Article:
Rai Sengupta, an MSc student at the Department of Social Policy and Intervention, attended the recently concluded COP26 where she represented the Weidenfeld Hoffmann Trust (WHT) in promoting youth-led climate action.
Asked about her experience of being at COP26 Rai said:
Attending COP 26 opened my mind to the multi-disciplinary, multi-region efforts being pursued to address climate change. Further, it made me realize more acutely how important it is to galvanize young people to lend their voices and efforts to this cause. While leading a COP26 event on Indian youth action fuelling climate action, I was proud to bring my country’s student-led sustainable solutions to this global platform, and to initiate dialogue on youth-driven environmental change.
Rai moderated a panel discussion The Rising Opportunity for Green Careers in India. The discussion was between environmental activists and sustainability consultants from India, on the prospects of green jobs in the economy, and the skills needed by Indian youth to leverage such opportunities in future. The event was conducted in partnership with two India based NGOs: MASH Project Foundation and Eco-Chirp Foundation.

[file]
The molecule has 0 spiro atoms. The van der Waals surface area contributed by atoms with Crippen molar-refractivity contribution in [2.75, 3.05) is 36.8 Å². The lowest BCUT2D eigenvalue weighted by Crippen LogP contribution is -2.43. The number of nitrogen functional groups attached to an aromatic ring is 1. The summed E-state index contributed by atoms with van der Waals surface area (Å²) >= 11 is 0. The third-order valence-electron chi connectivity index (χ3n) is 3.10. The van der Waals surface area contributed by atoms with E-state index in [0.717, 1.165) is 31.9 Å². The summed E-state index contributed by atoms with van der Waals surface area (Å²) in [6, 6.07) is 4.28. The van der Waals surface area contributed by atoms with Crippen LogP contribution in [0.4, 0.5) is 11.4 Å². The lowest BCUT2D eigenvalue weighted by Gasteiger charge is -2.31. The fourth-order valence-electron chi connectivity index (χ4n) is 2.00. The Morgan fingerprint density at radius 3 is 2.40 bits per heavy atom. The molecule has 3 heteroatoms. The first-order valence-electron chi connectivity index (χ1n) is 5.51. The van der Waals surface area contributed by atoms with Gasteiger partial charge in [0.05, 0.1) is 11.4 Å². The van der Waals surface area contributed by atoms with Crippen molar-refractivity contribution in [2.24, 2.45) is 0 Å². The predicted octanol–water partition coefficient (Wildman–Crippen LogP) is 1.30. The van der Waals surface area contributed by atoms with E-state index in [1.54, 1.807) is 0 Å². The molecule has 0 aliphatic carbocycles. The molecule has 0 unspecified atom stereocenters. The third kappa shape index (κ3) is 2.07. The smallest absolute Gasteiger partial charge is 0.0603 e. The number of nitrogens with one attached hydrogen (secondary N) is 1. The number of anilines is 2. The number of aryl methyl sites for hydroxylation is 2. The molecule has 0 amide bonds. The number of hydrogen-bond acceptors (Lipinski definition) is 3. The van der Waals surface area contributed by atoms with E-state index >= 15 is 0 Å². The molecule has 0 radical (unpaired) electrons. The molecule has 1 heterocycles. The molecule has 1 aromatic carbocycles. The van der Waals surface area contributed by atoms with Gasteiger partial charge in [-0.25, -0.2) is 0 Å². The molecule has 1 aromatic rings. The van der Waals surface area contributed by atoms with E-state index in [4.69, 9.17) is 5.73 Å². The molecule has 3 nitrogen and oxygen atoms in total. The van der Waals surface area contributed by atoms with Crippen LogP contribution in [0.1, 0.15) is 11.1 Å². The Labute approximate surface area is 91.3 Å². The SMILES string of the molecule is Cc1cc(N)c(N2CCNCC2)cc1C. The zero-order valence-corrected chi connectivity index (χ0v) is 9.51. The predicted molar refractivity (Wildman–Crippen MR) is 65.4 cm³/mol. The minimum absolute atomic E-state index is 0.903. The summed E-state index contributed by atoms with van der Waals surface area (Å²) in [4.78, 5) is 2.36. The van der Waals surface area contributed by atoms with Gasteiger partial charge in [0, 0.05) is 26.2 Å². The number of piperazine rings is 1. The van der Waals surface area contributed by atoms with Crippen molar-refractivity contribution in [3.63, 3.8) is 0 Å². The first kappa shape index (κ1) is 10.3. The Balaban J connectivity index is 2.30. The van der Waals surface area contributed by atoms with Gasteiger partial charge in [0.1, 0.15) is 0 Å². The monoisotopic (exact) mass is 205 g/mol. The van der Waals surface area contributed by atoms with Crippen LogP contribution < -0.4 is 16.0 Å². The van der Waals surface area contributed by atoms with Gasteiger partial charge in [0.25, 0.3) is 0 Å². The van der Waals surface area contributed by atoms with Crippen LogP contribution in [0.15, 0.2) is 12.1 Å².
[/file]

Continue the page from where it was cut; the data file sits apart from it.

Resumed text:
For more information about this event please visit the Climate Fringe site.
She also spoke at the event Global Problems, Local Solutions, where she represented Enactus SRCC, the international non-profit she volunteered with for three years to develop sustainable social enterprises in India.
The event focused on a broad overview of the hazards of climate change in India and the potential of youth action to help combat it. During the event, Rai and student members of the organization spoke of their projects: Project Leher, an endeavour to save the world’s oceans by up-cycling toxic cigarette butts into utility products; Project Amal, an initiative to prevent stubble burning by turning stubble waste into smokeless biochar briquettes; Project Asbah, an endeavor to provide clean drinking water to urban slums and rural households; and Project Virasat, an initiative to sustainably revive India’s dying craft forms.
More information about this event can also be found at the Climate Fringe site.